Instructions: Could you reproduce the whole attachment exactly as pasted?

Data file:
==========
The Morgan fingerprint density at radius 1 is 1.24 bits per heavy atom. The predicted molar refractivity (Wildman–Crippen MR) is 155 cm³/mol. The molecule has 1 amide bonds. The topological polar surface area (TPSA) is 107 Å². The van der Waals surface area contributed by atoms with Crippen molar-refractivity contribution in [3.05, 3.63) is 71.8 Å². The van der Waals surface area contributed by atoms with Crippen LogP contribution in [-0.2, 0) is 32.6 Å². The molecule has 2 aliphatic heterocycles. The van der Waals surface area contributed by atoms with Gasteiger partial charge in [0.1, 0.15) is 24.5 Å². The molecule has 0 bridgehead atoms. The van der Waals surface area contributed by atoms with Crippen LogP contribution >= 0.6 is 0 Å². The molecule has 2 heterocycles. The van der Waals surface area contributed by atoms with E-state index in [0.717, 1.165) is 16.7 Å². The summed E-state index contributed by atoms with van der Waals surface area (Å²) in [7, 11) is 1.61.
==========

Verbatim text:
The Morgan fingerprint density at radius 1 is 1.24 bits per heavy atom. The predicted molar refractivity (Wildman–Crippen MR) is 155 cm³/mol. The molecule has 1 amide bonds. The topological polar surface area (TPSA) is 107 Å². The van der Waals surface area contributed by atoms with Crippen molar-refractivity contribution in [3.05, 3.63) is 71.8 Å². The van der Waals surface area contributed by atoms with Crippen LogP contribution in [-0.2, 0) is 32.6 Å². The molecule has 2 aliphatic heterocycles. The van der Waals surface area contributed by atoms with Gasteiger partial charge in [0.1, 0.15) is 24.5 Å². The molecule has 0 bridgehead atoms. The van der Waals surface area contributed by atoms with Crippen LogP contribution >= 0.6 is 0 Å². The molecule has 2 heterocycles. The van der Waals surface area contributed by atoms with E-state index in [0.717, 1.165) is 16.7 Å². The summed E-state index contributed by atoms with van der Waals surface area (Å²) in [7, 11) is 1.61.